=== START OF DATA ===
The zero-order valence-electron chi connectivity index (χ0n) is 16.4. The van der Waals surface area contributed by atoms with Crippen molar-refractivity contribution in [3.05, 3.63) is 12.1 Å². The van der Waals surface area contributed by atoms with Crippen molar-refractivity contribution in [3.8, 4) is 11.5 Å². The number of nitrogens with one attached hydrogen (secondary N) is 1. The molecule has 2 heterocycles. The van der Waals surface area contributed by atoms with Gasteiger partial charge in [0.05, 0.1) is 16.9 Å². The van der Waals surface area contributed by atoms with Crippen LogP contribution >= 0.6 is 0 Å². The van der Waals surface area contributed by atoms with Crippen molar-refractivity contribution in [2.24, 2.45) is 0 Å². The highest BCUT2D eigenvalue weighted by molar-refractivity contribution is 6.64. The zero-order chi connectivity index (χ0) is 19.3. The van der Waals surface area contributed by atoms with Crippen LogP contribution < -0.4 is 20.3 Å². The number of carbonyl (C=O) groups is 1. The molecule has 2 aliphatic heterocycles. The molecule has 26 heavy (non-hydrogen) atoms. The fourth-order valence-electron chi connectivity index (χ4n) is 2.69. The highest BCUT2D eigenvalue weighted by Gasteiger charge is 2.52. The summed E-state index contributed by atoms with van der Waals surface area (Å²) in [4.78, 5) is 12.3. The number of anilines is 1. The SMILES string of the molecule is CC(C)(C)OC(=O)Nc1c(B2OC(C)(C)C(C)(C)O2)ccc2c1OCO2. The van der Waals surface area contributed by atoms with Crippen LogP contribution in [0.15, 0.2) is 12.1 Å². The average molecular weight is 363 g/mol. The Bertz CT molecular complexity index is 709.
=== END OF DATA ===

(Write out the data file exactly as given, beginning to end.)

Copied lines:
The zero-order valence-electron chi connectivity index (χ0n) is 16.4. The van der Waals surface area contributed by atoms with Crippen molar-refractivity contribution in [3.05, 3.63) is 12.1 Å². The van der Waals surface area contributed by atoms with Crippen molar-refractivity contribution in [3.8, 4) is 11.5 Å². The number of nitrogens with one attached hydrogen (secondary N) is 1. The molecule has 2 heterocycles. The van der Waals surface area contributed by atoms with Gasteiger partial charge in [0.05, 0.1) is 16.9 Å². The van der Waals surface area contributed by atoms with Crippen LogP contribution >= 0.6 is 0 Å². The van der Waals surface area contributed by atoms with Crippen molar-refractivity contribution in [2.24, 2.45) is 0 Å². The highest BCUT2D eigenvalue weighted by molar-refractivity contribution is 6.64. The zero-order chi connectivity index (χ0) is 19.3. The van der Waals surface area contributed by atoms with Crippen LogP contribution < -0.4 is 20.3 Å². The number of carbonyl (C=O) groups is 1. The molecule has 2 aliphatic heterocycles. The molecule has 26 heavy (non-hydrogen) atoms. The fourth-order valence-electron chi connectivity index (χ4n) is 2.69. The highest BCUT2D eigenvalue weighted by Gasteiger charge is 2.52. The summed E-state index contributed by atoms with van der Waals surface area (Å²) in [4.78, 5) is 12.3. The number of anilines is 1. The SMILES string of the molecule is CC(C)(C)OC(=O)Nc1c(B2OC(C)(C)C(C)(C)O2)ccc2c1OCO2. The van der Waals surface area contributed by atoms with Crippen LogP contribution in [0.15, 0.2) is 12.1 Å². The average molecular weight is 363 g/mol. The Bertz CT molecular complexity index is 709.